My first child was just about to turn a year old, I was nearing the end of my graduate program in Nonprofit Leadership and Management, and I was feeling that familiar urge to be involved in the needs of my community. I happened to be searching the ASU Lodestar Job Board one day when I found a part-time opportunity in Community Outreach with The Joy Bus. I had an interview with Jennifer at a local coffee shop, with my young daughter in tow, and I have been fortunate to be a part of this incredible team since then. Over time, I have moved from an Administrative Assistant focusing primarily on Community Outreach to Program Director of The Joy Bus Meal Delivery Program. I adore my career and count myself as one of the truly lucky ones that I get to do this kind of rewarding work, but there have absolutely been challenges along the way. The heart of the Joy Bus mission is cancer patients and unfortunately there is a lot of heartbreak that comes with that. It is never easy to receive that call or message that a client has passed and when you develop strong relationships with long-term patients, it can truly feel like the loss of a family member. It hurts to lose a client and that hasn’t changed even after five years with The Joy Bus. The only consolation in those situations is feeling grateful that we were able to be there for the person, to provide light and love when all seemed dark. I think what I am most proud of in my career with The Joy Bus is being able to develop and streamline our internal systems and processes to collect better data, grow our grants program, and ultimately better serve our patients and community. All of this, while raising three toddlers and all of the messy fun that comes with them. If there has been a lesson in all of this, I think it is this: with the support of those in your circle and an insane amount of persistence and drive, you can have it all. It will not always be fun, you may want to give up, and you may feel like a crazy person on the daily, but you CAN accomplish both your personal and professional goals. Just don’t be afraid to ask for help!
If you had a friend visiting you, what are some of the local spots you’d want to take them around to?
First stop… The Joy Bus Diner! Where else can you get delicious, made-to-order breakfast and lunch while making sure that homebound cancer patients in your community are provided with nutritious meals and wellness checks? And we would definitely have to make the rounds for some of the best coffee ANYWHERE. We could start the rounds at Peixoto Coffee where they brew freshly roasted beans grown on their family farm in Brazil, hit up Cartel for one of the best Cortados I’ve ever had, and then head out of town to Roastery of Cave Creek (official coffee sponsor of The Joy Bus Diner, y’all!) where Dave and his team are putting their mad scientist skills to work with insanely delicious coffee. Then Saturday, let’s head to Phoenix Public Market to check out the farmer’s market and grab a Devil’s Mess burrito to go with our Cartel Cortado. The Phoenix Metropolitan Area has so many insanely delicious and creative restaurants that you kind of can’t go wrong. We would probably head to The Parlor for their Fritto Misto and a Calabrian pizza with that soft, creamy burrata on top. Or maybe to Barrio Cafe for some fresh guacamole (pomegranate seeds, anyone?) and Cochinita Pibil? To round out the week, let’s hit some trails! South Mountain is an old favorite but maybe we should check out Lookout Mountain Trail for those views. There is no where in the world like Arizona.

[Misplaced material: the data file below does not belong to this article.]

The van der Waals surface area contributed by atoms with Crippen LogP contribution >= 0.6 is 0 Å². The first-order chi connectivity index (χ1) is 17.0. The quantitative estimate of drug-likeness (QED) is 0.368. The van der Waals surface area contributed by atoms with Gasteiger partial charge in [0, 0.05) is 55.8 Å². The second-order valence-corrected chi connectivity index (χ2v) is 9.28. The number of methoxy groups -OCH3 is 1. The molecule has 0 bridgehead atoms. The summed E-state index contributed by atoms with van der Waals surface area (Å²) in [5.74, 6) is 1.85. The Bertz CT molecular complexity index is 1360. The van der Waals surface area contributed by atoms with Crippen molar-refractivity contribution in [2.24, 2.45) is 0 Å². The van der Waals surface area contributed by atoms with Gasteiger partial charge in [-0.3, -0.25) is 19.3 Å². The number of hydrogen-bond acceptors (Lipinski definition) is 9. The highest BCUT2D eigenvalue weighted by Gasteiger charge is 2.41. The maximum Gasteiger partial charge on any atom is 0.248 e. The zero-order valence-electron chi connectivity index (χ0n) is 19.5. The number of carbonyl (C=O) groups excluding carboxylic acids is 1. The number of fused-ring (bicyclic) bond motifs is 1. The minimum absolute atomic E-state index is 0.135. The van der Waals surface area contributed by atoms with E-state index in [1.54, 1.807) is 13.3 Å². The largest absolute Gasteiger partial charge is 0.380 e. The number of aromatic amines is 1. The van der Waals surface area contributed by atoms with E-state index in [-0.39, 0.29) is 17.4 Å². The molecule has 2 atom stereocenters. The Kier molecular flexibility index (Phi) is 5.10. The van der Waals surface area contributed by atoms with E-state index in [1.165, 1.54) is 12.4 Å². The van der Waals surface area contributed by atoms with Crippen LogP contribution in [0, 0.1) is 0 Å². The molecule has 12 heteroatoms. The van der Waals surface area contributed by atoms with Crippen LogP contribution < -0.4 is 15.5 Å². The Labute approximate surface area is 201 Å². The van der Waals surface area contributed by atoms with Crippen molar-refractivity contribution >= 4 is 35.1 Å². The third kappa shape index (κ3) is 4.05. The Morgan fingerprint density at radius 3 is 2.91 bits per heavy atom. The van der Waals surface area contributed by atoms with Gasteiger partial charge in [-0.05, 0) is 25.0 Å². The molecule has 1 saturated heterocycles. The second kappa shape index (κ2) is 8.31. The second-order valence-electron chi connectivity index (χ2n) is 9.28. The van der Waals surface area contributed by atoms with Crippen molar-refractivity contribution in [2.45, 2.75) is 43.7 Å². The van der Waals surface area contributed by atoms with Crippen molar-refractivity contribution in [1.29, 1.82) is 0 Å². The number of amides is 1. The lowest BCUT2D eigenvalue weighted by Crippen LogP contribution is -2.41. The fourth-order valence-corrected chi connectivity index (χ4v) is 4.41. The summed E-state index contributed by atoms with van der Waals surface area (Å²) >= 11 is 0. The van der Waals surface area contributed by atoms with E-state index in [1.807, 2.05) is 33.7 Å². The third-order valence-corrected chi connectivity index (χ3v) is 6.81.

Shoutout is all about shouting out others who you feel deserve additional recognition and exposure. Who would you like to shoutout?
To my parents, Joy & Tommy, for showing me what love and hard work meant and for making me feel like anything I wanted in life was possible as long as I was willing to go for it. To my boss and friend, Jennifer, for giving me a shot 5 years ago and never making me feel that I had to choose between being a mom and working a job that I love. To my beautiful family. Alex, for sticking beside me through every single moment over these 14 years, both good and bad, and always being my biggest fan. And to my three greatest accomplishments, Allie, Sam, and Lucy, for the sunshine you make and for always being my inspiration to keep moving.